Center for Definitive and Curative Medicine created
The new Stanford Center for Definitive and Curative Medicine will work to turn discoveries into stem cell and gene therapies to aid the millions of people who have genetic diseases.
High cost of fewer measles vaccinations
A 5 percent drop in childhood measles vaccination levels would cause annual measles cases to triple, according to researchers at Stanford and Baylor.
Brain activity predicts therapy efficacy
Stanford researchers measured brain activity in PTSD patients before and after psychotherapy and found that they could predict how well patients would respond to treatment.
Gift establishes cancer cell therapy center
Silicon Valley entrepreneur Jeffrey Rothschild and his wife, Marieke, have provided funding for a new venture at Stanford Medicine to test cancer cell therapies.
Prominent autism researcher joins Stanford
Lynn Koegel, who developed an early intervention for autism that taps children’s own motivations, began work at the School of Medicine and Lucile Packard Children’s Hospital this month.
Which autistic kids does oxytocin help?
The brain hormone may help treat social impairments in children with autism whose baseline oxytocin levels are low before treatment, according to new Stanford findings.
Ibuprofen linked to kidney injury in ultramarathoners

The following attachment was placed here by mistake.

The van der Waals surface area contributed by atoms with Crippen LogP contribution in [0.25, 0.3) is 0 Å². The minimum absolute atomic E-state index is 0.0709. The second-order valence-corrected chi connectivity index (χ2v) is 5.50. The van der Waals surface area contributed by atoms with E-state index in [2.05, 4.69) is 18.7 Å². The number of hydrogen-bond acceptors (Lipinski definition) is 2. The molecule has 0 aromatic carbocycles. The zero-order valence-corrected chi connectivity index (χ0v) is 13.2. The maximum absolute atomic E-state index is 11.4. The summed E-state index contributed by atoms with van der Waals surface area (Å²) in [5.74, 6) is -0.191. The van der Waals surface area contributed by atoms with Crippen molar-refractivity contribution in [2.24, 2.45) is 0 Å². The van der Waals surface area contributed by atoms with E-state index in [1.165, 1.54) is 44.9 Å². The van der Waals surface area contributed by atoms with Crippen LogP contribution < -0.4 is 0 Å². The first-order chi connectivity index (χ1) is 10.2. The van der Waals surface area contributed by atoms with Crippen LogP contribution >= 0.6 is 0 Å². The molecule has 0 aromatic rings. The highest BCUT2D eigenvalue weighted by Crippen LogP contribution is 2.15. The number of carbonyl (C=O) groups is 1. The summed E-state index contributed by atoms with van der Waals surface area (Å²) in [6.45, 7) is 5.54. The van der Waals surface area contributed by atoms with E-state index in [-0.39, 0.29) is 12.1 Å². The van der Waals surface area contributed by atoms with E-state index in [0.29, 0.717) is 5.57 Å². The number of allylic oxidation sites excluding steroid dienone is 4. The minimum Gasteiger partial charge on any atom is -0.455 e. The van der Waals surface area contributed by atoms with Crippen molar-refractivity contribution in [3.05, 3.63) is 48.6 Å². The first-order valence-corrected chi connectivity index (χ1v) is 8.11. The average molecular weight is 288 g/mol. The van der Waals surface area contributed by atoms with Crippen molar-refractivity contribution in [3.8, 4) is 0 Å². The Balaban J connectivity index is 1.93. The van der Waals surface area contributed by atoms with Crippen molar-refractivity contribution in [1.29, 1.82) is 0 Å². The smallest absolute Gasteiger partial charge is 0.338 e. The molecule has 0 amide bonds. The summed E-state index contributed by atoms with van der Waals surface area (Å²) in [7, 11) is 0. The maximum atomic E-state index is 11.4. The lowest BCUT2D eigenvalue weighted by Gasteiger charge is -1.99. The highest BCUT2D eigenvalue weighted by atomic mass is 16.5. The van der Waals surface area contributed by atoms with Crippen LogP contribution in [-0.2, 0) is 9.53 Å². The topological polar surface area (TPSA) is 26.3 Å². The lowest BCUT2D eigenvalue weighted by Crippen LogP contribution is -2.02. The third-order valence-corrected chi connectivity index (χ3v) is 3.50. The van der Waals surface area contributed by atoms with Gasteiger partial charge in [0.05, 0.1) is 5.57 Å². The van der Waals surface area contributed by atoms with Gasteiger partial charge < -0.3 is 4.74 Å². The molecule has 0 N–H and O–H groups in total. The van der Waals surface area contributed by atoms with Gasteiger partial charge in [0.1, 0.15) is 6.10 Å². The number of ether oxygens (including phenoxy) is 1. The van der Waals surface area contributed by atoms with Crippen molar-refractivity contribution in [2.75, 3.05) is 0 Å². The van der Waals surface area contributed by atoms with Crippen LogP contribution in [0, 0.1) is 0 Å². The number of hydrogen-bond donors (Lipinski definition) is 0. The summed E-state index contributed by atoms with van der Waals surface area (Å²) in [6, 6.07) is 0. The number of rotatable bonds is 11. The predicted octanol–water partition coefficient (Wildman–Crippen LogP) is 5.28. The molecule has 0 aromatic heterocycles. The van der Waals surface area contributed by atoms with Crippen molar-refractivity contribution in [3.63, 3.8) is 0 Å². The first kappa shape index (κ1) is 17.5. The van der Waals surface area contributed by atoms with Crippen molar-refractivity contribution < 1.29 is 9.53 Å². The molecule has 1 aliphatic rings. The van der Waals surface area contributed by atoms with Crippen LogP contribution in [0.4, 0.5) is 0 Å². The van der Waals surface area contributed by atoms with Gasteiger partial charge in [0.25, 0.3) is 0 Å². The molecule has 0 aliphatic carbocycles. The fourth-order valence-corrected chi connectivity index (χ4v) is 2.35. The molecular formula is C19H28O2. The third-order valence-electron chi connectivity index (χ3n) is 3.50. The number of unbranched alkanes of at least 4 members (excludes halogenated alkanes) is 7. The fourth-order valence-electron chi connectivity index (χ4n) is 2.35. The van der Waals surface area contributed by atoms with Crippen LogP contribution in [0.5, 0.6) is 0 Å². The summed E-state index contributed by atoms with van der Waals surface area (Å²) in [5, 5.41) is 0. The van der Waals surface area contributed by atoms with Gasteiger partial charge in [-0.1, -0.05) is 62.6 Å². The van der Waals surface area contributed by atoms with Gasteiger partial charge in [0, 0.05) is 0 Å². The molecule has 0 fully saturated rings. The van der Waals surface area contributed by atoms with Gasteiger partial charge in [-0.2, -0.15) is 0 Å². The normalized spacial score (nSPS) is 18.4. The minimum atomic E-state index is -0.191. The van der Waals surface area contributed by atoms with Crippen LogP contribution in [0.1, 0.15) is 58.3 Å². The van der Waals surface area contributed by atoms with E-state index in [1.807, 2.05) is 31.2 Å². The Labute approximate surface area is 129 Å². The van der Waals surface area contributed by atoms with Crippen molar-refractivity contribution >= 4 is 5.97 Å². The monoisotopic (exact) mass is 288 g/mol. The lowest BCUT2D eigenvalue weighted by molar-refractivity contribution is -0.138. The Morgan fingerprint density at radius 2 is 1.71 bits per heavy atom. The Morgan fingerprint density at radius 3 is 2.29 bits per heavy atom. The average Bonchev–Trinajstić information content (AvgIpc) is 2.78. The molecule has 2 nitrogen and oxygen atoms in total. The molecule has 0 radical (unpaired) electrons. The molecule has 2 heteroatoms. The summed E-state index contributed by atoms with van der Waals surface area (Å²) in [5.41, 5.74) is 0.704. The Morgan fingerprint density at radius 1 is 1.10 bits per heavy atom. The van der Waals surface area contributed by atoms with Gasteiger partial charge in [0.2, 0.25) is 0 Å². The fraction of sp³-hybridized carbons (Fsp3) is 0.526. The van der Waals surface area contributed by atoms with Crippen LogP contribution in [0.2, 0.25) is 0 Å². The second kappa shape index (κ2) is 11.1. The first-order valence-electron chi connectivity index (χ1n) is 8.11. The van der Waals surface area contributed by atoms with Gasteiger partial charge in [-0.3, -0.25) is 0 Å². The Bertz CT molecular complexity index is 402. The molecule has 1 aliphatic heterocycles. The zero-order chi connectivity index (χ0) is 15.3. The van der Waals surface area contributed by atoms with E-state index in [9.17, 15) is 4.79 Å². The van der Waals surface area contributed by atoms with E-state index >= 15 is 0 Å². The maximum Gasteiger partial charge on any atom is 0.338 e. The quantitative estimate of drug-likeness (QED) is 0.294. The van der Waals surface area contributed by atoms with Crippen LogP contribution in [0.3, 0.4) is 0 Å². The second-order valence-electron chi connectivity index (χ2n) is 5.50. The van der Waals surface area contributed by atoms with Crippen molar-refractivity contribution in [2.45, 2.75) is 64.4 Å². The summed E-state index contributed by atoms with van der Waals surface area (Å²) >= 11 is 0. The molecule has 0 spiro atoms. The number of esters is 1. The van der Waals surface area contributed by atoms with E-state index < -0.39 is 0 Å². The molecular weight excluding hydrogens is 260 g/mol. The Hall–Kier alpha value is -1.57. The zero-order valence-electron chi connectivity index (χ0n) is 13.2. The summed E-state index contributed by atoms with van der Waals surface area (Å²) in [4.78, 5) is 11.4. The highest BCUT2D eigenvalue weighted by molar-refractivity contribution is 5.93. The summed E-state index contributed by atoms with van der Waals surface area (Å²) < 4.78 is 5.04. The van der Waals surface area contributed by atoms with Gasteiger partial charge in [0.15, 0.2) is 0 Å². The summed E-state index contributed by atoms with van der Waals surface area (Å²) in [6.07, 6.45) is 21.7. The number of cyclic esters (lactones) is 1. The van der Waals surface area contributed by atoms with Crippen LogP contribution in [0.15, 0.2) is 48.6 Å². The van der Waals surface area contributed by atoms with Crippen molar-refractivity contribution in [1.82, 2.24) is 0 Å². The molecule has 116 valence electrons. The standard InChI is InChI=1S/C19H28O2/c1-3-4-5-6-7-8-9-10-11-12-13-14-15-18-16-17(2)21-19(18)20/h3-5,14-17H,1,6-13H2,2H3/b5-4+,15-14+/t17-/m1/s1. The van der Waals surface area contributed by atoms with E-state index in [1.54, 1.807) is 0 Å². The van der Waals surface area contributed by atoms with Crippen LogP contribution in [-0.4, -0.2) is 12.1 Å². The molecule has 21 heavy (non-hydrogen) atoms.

The common practice of taking ibuprofen for pain relief while competing in ultramarathons causes an increased risk of acute kidney injury, a Stanford study says.
Shorter bones linked to arthritis risk
Humans in Europe and Asia evolved to have shorter bones and an increased risk of osteoarthritis, a trade-off that may have helped them in colder climates, Stanford researchers say.
Predicting, preventing a second stroke
Using health records, Stanford researchers developed an algorithm for scoring the risk of a stroke patient experiencing a heart condition known as atrial fibrillation, a major risk factor for a second stroke.
Sleep problems linked to more suicidal thoughts
Among young adults at risk for suicide, highly variable sleep patterns may augur an increase in suicidal symptoms, independent of depression, a study from Stanford has found.
Leading in Precision Health
Stanford Medicine is leading the biomedical revolution in precision health, defining and developing the next generation of care that is proactive, predictive and precise.
A Legacy of Innovation
Stanford Medicine's unrivaled atmosphere of breakthrough thinking and interdisciplinary collaboration has fueled a long history of achievements.